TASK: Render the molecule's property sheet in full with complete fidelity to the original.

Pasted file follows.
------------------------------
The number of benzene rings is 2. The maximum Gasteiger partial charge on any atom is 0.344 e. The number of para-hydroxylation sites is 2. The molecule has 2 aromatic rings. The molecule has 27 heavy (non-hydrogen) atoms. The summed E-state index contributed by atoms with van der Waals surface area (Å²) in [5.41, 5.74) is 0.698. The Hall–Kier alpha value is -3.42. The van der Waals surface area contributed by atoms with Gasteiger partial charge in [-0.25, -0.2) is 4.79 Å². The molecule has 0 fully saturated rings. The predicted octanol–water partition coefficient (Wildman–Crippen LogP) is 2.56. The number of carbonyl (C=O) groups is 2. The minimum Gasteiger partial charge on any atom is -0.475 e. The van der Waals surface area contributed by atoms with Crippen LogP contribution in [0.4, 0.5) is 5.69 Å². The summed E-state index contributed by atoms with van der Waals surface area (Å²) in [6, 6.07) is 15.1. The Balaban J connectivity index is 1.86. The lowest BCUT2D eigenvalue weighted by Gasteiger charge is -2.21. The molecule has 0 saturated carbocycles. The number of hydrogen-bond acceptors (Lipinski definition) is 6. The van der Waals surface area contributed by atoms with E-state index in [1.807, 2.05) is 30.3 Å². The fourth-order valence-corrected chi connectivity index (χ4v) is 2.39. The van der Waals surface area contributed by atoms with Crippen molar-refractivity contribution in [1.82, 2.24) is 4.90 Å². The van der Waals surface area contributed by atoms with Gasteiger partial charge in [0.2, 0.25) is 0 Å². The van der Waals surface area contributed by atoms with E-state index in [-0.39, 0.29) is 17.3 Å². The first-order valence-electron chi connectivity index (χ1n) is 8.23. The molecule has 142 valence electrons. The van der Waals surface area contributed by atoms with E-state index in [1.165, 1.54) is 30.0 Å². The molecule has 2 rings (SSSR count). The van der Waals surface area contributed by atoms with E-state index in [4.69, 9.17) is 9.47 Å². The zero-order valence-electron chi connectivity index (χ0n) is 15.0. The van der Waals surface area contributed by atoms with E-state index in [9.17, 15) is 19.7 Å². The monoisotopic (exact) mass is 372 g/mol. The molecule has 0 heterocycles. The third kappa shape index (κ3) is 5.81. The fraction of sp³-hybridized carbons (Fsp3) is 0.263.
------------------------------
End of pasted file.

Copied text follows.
The number of benzene rings is 2. The maximum Gasteiger partial charge on any atom is 0.344 e. The number of para-hydroxylation sites is 2. The molecule has 2 aromatic rings. The molecule has 27 heavy (non-hydrogen) atoms. The summed E-state index contributed by atoms with van der Waals surface area (Å²) in [5.41, 5.74) is 0.698. The Hall–Kier alpha value is -3.42. The van der Waals surface area contributed by atoms with Gasteiger partial charge in [-0.25, -0.2) is 4.79 Å². The molecule has 0 fully saturated rings. The predicted octanol–water partition coefficient (Wildman–Crippen LogP) is 2.56. The number of carbonyl (C=O) groups is 2. The minimum Gasteiger partial charge on any atom is -0.475 e. The van der Waals surface area contributed by atoms with Crippen LogP contribution in [0.4, 0.5) is 5.69 Å². The summed E-state index contributed by atoms with van der Waals surface area (Å²) in [6, 6.07) is 15.1. The Balaban J connectivity index is 1.86. The lowest BCUT2D eigenvalue weighted by Gasteiger charge is -2.21. The molecule has 0 saturated carbocycles. The number of hydrogen-bond acceptors (Lipinski definition) is 6. The van der Waals surface area contributed by atoms with E-state index in [1.807, 2.05) is 30.3 Å². The fourth-order valence-corrected chi connectivity index (χ4v) is 2.39. The van der Waals surface area contributed by atoms with Crippen molar-refractivity contribution in [1.82, 2.24) is 4.90 Å². The van der Waals surface area contributed by atoms with Gasteiger partial charge in [0.2, 0.25) is 0 Å². The van der Waals surface area contributed by atoms with E-state index in [-0.39, 0.29) is 17.3 Å². The first-order valence-electron chi connectivity index (χ1n) is 8.23. The molecule has 142 valence electrons. The van der Waals surface area contributed by atoms with E-state index in [1.165, 1.54) is 30.0 Å². The molecule has 2 rings (SSSR count). The van der Waals surface area contributed by atoms with E-state index in [4.69, 9.17) is 9.47 Å². The zero-order valence-electron chi connectivity index (χ0n) is 15.0. The van der Waals surface area contributed by atoms with E-state index in [9.17, 15) is 19.7 Å². The monoisotopic (exact) mass is 372 g/mol. The molecule has 0 heterocycles. The third kappa shape index (κ3) is 5.81. The fraction of sp³-hybridized carbons (Fsp3) is 0.263.